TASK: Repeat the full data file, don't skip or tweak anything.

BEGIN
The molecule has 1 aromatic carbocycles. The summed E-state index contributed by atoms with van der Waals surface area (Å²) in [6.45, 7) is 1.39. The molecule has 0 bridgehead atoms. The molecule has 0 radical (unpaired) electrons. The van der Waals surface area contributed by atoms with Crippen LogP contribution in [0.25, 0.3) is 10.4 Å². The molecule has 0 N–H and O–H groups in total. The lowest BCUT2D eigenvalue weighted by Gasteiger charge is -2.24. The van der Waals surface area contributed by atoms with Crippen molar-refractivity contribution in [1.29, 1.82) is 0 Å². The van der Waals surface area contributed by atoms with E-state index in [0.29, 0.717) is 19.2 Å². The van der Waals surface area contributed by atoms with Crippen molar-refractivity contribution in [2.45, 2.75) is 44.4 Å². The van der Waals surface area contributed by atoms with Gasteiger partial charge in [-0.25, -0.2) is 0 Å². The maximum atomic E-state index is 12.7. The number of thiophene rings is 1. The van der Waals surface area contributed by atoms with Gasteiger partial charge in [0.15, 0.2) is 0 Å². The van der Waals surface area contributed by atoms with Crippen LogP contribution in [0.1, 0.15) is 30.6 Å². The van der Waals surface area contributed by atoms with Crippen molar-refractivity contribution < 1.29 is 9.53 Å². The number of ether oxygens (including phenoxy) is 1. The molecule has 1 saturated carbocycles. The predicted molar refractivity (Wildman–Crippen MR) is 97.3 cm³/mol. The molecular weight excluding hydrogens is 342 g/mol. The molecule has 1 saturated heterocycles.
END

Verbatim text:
The molecule has 1 aromatic carbocycles. The summed E-state index contributed by atoms with van der Waals surface area (Å²) in [6.45, 7) is 1.39. The molecule has 0 bridgehead atoms. The molecule has 0 radical (unpaired) electrons. The van der Waals surface area contributed by atoms with Crippen LogP contribution in [0.25, 0.3) is 10.4 Å². The molecule has 0 N–H and O–H groups in total. The lowest BCUT2D eigenvalue weighted by Gasteiger charge is -2.24. The van der Waals surface area contributed by atoms with Crippen molar-refractivity contribution in [1.29, 1.82) is 0 Å². The van der Waals surface area contributed by atoms with E-state index in [0.29, 0.717) is 19.2 Å². The van der Waals surface area contributed by atoms with Crippen molar-refractivity contribution in [2.45, 2.75) is 44.4 Å². The van der Waals surface area contributed by atoms with Gasteiger partial charge in [-0.25, -0.2) is 0 Å². The maximum atomic E-state index is 12.7. The number of thiophene rings is 1. The van der Waals surface area contributed by atoms with Gasteiger partial charge in [0.15, 0.2) is 0 Å². The van der Waals surface area contributed by atoms with Crippen LogP contribution in [0.1, 0.15) is 30.6 Å². The van der Waals surface area contributed by atoms with Crippen molar-refractivity contribution < 1.29 is 9.53 Å². The number of ether oxygens (including phenoxy) is 1. The molecule has 1 saturated carbocycles. The predicted molar refractivity (Wildman–Crippen MR) is 97.3 cm³/mol. The molecular weight excluding hydrogens is 342 g/mol. The molecule has 1 saturated heterocycles.